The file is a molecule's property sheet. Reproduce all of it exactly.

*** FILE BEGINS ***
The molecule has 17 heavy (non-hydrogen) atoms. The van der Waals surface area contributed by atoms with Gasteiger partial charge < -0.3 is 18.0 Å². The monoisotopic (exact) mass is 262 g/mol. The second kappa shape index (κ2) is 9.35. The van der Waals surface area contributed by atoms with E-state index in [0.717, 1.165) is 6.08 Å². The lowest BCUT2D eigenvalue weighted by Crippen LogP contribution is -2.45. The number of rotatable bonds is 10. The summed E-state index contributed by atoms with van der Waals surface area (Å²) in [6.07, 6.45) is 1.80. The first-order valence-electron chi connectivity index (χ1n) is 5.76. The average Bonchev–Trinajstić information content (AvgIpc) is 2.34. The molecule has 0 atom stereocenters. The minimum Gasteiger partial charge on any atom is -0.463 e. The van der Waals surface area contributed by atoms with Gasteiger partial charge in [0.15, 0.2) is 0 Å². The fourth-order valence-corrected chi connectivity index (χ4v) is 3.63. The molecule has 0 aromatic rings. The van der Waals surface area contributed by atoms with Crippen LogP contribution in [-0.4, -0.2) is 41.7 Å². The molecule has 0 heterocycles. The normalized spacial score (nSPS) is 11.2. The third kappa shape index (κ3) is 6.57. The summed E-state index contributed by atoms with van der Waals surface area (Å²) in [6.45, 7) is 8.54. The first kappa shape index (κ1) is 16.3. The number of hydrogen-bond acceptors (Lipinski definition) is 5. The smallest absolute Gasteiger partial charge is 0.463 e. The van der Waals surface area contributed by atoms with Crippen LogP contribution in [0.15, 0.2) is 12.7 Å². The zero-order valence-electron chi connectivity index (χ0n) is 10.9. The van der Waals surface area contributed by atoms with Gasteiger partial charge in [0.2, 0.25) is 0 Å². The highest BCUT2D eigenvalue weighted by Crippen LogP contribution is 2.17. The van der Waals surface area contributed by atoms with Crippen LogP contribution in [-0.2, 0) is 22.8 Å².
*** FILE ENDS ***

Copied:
The molecule has 17 heavy (non-hydrogen) atoms. The van der Waals surface area contributed by atoms with Gasteiger partial charge < -0.3 is 18.0 Å². The monoisotopic (exact) mass is 262 g/mol. The second kappa shape index (κ2) is 9.35. The van der Waals surface area contributed by atoms with E-state index in [0.717, 1.165) is 6.08 Å². The lowest BCUT2D eigenvalue weighted by Crippen LogP contribution is -2.45. The number of rotatable bonds is 10. The summed E-state index contributed by atoms with van der Waals surface area (Å²) in [6.07, 6.45) is 1.80. The first-order valence-electron chi connectivity index (χ1n) is 5.76. The average Bonchev–Trinajstić information content (AvgIpc) is 2.34. The molecule has 0 atom stereocenters. The minimum Gasteiger partial charge on any atom is -0.463 e. The van der Waals surface area contributed by atoms with Gasteiger partial charge in [0.15, 0.2) is 0 Å². The fourth-order valence-corrected chi connectivity index (χ4v) is 3.63. The molecule has 0 aromatic rings. The van der Waals surface area contributed by atoms with Crippen LogP contribution in [-0.4, -0.2) is 41.7 Å². The molecule has 0 heterocycles. The normalized spacial score (nSPS) is 11.2. The third kappa shape index (κ3) is 6.57. The summed E-state index contributed by atoms with van der Waals surface area (Å²) in [6.45, 7) is 8.54. The first kappa shape index (κ1) is 16.3. The number of hydrogen-bond acceptors (Lipinski definition) is 5. The smallest absolute Gasteiger partial charge is 0.463 e. The van der Waals surface area contributed by atoms with Crippen LogP contribution in [0.15, 0.2) is 12.7 Å². The zero-order valence-electron chi connectivity index (χ0n) is 10.9. The van der Waals surface area contributed by atoms with Gasteiger partial charge in [0.2, 0.25) is 0 Å². The highest BCUT2D eigenvalue weighted by Crippen LogP contribution is 2.17. The van der Waals surface area contributed by atoms with Crippen LogP contribution in [-0.2, 0) is 22.8 Å².